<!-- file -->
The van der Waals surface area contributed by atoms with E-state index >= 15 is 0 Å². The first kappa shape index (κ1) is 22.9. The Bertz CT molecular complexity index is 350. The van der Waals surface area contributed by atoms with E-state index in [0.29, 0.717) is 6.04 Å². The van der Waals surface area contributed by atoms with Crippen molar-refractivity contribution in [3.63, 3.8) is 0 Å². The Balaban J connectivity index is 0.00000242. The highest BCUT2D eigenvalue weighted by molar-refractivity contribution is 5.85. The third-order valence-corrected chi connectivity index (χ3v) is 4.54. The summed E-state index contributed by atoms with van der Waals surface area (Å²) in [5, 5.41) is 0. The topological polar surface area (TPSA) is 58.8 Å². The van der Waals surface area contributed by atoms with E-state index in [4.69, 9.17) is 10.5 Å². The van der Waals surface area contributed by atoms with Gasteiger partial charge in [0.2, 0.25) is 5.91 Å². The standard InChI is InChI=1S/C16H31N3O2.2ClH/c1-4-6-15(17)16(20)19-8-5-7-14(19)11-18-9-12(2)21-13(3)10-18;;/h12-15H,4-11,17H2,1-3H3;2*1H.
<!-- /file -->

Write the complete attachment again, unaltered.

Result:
The van der Waals surface area contributed by atoms with E-state index >= 15 is 0 Å². The first kappa shape index (κ1) is 22.9. The Bertz CT molecular complexity index is 350. The van der Waals surface area contributed by atoms with E-state index in [0.29, 0.717) is 6.04 Å². The van der Waals surface area contributed by atoms with Crippen molar-refractivity contribution in [3.63, 3.8) is 0 Å². The Balaban J connectivity index is 0.00000242. The highest BCUT2D eigenvalue weighted by molar-refractivity contribution is 5.85. The third-order valence-corrected chi connectivity index (χ3v) is 4.54. The summed E-state index contributed by atoms with van der Waals surface area (Å²) in [5, 5.41) is 0. The topological polar surface area (TPSA) is 58.8 Å². The van der Waals surface area contributed by atoms with E-state index in [4.69, 9.17) is 10.5 Å². The van der Waals surface area contributed by atoms with Gasteiger partial charge in [0.2, 0.25) is 5.91 Å². The standard InChI is InChI=1S/C16H31N3O2.2ClH/c1-4-6-15(17)16(20)19-8-5-7-14(19)11-18-9-12(2)21-13(3)10-18;;/h12-15H,4-11,17H2,1-3H3;2*1H.